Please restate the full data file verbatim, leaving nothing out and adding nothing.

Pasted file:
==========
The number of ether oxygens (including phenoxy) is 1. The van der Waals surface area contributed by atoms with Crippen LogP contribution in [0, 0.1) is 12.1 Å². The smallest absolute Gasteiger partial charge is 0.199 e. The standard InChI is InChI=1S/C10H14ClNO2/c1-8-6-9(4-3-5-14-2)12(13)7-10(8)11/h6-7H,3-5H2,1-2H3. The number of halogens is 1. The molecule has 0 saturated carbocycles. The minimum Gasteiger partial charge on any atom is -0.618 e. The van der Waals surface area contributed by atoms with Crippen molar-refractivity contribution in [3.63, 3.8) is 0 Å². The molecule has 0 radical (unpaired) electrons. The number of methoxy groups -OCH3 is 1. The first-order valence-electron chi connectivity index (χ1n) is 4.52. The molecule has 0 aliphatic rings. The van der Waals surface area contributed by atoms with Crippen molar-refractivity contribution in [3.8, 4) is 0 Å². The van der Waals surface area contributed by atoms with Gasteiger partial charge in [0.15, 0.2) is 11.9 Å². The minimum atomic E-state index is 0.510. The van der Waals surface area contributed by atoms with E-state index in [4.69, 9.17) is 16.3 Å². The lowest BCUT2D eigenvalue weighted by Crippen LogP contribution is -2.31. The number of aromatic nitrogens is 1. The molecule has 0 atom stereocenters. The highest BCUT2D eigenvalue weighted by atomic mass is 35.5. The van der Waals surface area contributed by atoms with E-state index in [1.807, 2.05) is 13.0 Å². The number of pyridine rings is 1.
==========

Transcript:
The number of ether oxygens (including phenoxy) is 1. The van der Waals surface area contributed by atoms with Crippen LogP contribution in [0, 0.1) is 12.1 Å². The smallest absolute Gasteiger partial charge is 0.199 e. The standard InChI is InChI=1S/C10H14ClNO2/c1-8-6-9(4-3-5-14-2)12(13)7-10(8)11/h6-7H,3-5H2,1-2H3. The number of halogens is 1. The molecule has 0 saturated carbocycles. The minimum Gasteiger partial charge on any atom is -0.618 e. The van der Waals surface area contributed by atoms with Crippen molar-refractivity contribution in [3.63, 3.8) is 0 Å². The molecule has 0 radical (unpaired) electrons. The number of methoxy groups -OCH3 is 1. The first-order valence-electron chi connectivity index (χ1n) is 4.52. The molecule has 0 aliphatic rings. The van der Waals surface area contributed by atoms with Crippen molar-refractivity contribution in [3.8, 4) is 0 Å². The van der Waals surface area contributed by atoms with Gasteiger partial charge in [0.15, 0.2) is 11.9 Å². The minimum atomic E-state index is 0.510. The van der Waals surface area contributed by atoms with E-state index in [4.69, 9.17) is 16.3 Å². The lowest BCUT2D eigenvalue weighted by Crippen LogP contribution is -2.31. The number of aromatic nitrogens is 1. The molecule has 0 atom stereocenters. The highest BCUT2D eigenvalue weighted by atomic mass is 35.5. The van der Waals surface area contributed by atoms with E-state index in [1.807, 2.05) is 13.0 Å². The number of pyridine rings is 1.